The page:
Col­lect­ing Memories

Sur­veys are nothing new. In 1876, a for­ward-think­ing group on Prince Ed­ward Is­land sent a ques­tion­naire to the prov­ince’s old­est res­i­dents.

Canada's History - - CONTENTS 20 - By Alan MacEach­ern and Ed­ward MacDon­ald

An 1876 ques­tion­naire of­fers a glimpse of early set­tler life on Prince Ed­ward Is­land.

IN 1876, SEV­ENTY-SIX-YEAR-OLD PRINCE ED­WARD IS­LAN­DER John Brooks re­counted his first view of the colony more than half a cen­tury ear­lier. He had been stand­ing on the deck of the bar­que

Mary com­ing from Bris­tol, Eng­land. The is­land “pre­sented the ap­pear­ance of a for­est,” he wrote. “A few green fields, like oases in a desert, were to be seen along the shore.” The cap­i­tal, Char­lot­te­town, “had the ap­pear­ance of a small vil­lage in Eng­land. The build­ings were prin­ci­pally in the cen­tre of the town, the out­skirts of which re­sem­bled a com­mon, with here and there a small cot­tage.”

Brooks was an­swer­ing a survey that had been sent in the mail to him and to all of the old­est res­i­dents of Prince Ed­ward Is­land by a group of her­itage­minded cit­i­zens. “The ob­ject,” ex­plained Don­ald Cur­rie, the leader and only named mem­ber of the group, was “to col­lect ev­ery­thing of his­tor­i­cal value re­lat­ing to the early set­tlers of the Colony, to be pre­served and uti­lized here­after.” Cur­rie, the edi­tor of the Char­lot­te­town Pa­triot, did not ex­plain ex­actly how the group planned to uti­lize the ma­te­rial. But a con­tem­po­rary ar­ti­cle in an­other is­land news­pa­per, the Ex­am­iner, ti­tled a story about the survey ef­forts “The Nu­cleus of an His­tor­i­cal So­ci­ety.”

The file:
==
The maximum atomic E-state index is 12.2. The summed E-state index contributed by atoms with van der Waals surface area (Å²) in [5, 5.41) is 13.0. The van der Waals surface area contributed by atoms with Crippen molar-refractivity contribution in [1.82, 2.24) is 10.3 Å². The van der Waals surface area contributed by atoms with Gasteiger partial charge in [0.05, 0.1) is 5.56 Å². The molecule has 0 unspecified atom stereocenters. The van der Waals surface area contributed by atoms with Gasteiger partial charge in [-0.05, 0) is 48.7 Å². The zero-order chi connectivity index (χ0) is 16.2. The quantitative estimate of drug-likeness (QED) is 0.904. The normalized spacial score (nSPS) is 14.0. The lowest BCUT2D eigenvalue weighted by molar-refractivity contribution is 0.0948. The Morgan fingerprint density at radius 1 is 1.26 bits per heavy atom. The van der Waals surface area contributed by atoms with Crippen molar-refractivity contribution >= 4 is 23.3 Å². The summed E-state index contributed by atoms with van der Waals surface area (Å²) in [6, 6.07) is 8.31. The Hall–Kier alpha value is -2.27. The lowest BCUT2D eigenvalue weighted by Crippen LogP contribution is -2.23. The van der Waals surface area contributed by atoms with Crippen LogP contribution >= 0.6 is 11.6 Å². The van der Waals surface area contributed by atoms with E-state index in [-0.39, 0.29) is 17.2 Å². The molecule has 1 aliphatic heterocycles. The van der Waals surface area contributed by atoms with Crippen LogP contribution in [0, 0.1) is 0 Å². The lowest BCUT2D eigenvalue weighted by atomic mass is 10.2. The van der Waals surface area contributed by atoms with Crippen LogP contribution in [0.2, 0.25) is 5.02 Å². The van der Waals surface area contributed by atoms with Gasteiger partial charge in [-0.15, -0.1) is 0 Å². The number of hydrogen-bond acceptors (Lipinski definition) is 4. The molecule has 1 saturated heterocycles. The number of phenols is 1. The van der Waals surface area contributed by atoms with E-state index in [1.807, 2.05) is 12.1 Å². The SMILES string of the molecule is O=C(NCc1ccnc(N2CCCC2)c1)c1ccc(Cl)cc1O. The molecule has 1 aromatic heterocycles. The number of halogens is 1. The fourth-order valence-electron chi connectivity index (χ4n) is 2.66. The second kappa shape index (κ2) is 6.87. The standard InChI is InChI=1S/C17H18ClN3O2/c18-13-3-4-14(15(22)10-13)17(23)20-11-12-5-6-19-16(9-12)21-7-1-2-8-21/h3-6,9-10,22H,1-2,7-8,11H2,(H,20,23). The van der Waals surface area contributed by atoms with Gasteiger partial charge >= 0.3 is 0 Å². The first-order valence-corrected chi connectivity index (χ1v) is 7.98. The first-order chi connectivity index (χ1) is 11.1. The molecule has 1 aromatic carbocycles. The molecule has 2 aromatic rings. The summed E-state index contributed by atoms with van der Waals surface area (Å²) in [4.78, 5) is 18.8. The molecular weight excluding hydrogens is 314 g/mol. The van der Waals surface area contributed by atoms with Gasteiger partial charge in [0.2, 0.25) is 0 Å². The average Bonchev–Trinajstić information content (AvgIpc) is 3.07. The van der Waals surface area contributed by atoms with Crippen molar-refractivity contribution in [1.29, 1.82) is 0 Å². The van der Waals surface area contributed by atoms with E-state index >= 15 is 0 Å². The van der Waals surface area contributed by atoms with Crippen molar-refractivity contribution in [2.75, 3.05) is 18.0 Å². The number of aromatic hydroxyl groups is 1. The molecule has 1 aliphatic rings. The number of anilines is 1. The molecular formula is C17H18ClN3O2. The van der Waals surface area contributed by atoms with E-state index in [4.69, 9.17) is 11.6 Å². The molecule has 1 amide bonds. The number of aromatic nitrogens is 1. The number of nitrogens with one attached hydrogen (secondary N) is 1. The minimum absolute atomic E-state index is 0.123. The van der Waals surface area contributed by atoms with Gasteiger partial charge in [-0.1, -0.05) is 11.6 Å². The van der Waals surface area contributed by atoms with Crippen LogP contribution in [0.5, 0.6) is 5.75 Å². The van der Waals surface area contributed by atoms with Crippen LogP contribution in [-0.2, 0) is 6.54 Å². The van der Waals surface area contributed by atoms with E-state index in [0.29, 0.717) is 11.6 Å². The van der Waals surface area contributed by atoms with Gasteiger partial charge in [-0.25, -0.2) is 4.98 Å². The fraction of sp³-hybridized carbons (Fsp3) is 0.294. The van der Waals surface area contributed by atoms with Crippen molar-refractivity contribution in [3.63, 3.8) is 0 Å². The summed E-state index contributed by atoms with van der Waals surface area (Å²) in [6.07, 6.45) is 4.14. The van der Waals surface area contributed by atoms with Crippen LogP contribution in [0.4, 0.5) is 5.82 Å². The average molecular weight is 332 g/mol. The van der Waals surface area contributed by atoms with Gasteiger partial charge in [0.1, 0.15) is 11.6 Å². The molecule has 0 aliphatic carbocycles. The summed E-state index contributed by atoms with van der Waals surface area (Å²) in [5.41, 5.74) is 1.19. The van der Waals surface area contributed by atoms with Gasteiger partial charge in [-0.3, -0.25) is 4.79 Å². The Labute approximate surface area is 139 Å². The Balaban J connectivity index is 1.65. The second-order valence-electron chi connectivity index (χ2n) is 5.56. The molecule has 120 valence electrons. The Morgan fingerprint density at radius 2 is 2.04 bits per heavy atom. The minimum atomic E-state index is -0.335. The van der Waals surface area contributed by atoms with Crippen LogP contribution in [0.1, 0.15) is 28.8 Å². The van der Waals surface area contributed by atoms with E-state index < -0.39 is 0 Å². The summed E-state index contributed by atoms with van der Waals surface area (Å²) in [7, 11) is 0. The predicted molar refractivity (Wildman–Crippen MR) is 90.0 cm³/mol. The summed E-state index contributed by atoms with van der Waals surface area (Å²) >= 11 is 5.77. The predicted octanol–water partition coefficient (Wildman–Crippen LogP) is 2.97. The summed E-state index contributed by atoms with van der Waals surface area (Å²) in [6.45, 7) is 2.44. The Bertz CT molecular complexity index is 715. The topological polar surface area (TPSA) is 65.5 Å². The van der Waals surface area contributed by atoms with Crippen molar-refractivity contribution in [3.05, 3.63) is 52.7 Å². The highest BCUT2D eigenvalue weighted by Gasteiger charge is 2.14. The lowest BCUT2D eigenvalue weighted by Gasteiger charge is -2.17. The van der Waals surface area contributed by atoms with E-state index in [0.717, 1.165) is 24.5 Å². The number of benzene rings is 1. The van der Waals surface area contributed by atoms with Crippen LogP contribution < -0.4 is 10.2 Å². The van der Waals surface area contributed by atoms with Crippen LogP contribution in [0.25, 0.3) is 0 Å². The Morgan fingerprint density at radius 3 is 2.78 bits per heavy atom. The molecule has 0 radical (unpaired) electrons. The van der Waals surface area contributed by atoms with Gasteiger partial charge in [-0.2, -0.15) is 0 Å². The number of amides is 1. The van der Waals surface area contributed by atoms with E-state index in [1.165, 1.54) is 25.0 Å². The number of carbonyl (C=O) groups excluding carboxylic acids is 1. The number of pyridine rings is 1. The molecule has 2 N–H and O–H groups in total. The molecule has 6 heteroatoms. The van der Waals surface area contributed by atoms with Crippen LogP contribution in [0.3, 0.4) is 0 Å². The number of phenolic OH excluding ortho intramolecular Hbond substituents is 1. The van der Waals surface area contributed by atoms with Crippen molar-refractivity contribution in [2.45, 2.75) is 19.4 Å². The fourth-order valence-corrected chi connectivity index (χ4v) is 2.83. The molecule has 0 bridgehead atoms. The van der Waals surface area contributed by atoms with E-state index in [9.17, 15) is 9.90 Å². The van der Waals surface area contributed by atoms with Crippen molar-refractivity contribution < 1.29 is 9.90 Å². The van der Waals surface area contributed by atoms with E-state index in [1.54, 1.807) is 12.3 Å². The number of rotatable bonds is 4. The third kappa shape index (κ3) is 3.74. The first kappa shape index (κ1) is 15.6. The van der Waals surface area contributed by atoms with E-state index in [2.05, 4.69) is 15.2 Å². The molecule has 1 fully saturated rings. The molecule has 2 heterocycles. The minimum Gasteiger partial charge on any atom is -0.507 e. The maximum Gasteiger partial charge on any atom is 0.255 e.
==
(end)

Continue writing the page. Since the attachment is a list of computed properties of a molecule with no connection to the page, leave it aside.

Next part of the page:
Thank­fully, to­day we un­der­stand the im­por­tance of pre­serv­ing the past for the fu­ture, and that aware­ness seems only to be grow­ing. The sud­den re­al­iza­tion some years ago of the ur­gent need to in­ter­view veter­ans of the First World War be­fore they died has been re­placed with more sys­tem­atic projects to in­ter­view those of later wars. Un­mis­tak­ably his­toric events such as the Septem­ber 11, 2001, ter­ror attacks in the United States are now pre­served and memo­ri­al­ized al­most in­stantly.

But in the mid-nine­teenth cen­tury the no­tion that the past had to be recorded and saved if it was not to dis­ap­pear was still in its in­fancy. His­tor­i­cal so­ci­eties began to emerge across North Amer­ica. The 1870s were im­por­tant in that his­tory, with provin­cial so­ci­eties cre­ated in On­tario, New Brunswick, and Nova Sco­tia, for ex­am­ple. On Prince Ed­ward Is­land, the sense that the pi­o­neer gen­er­a­tion was rapidly pass­ing away had many Is­landers look­ing over their shoul­ders to a world that had also vanished. Only a year be­fore the 1876 survey, jour­nal­ist and his­to­rian Duncan Camp­bell had sold over twenty-seven hun­dred copies of his His­tory of Prince Ed­ward Is­land.